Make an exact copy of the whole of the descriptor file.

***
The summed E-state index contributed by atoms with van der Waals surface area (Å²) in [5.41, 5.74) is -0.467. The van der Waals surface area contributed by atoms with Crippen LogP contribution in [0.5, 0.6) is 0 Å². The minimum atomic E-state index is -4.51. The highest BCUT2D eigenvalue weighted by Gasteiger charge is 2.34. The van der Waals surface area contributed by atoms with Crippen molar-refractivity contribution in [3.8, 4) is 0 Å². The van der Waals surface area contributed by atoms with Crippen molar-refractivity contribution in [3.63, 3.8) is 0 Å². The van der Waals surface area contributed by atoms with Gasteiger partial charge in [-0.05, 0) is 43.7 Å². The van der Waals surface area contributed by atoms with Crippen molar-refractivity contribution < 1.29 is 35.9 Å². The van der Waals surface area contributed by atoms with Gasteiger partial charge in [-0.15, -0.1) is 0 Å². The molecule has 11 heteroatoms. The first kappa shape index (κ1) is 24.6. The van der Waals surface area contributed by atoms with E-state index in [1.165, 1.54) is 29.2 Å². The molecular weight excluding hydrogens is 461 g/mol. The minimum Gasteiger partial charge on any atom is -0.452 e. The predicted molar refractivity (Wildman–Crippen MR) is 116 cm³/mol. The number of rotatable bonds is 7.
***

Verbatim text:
The summed E-state index contributed by atoms with van der Waals surface area (Å²) in [5.41, 5.74) is -0.467. The van der Waals surface area contributed by atoms with Crippen LogP contribution in [0.5, 0.6) is 0 Å². The minimum atomic E-state index is -4.51. The highest BCUT2D eigenvalue weighted by Gasteiger charge is 2.34. The van der Waals surface area contributed by atoms with Crippen molar-refractivity contribution in [3.8, 4) is 0 Å². The van der Waals surface area contributed by atoms with Crippen molar-refractivity contribution in [3.63, 3.8) is 0 Å². The van der Waals surface area contributed by atoms with Gasteiger partial charge in [-0.05, 0) is 43.7 Å². The van der Waals surface area contributed by atoms with Crippen molar-refractivity contribution < 1.29 is 35.9 Å². The van der Waals surface area contributed by atoms with Gasteiger partial charge in [-0.15, -0.1) is 0 Å². The molecule has 11 heteroatoms. The first kappa shape index (κ1) is 24.6. The van der Waals surface area contributed by atoms with E-state index in [1.165, 1.54) is 29.2 Å². The molecular weight excluding hydrogens is 461 g/mol. The minimum Gasteiger partial charge on any atom is -0.452 e. The predicted molar refractivity (Wildman–Crippen MR) is 116 cm³/mol. The number of rotatable bonds is 7.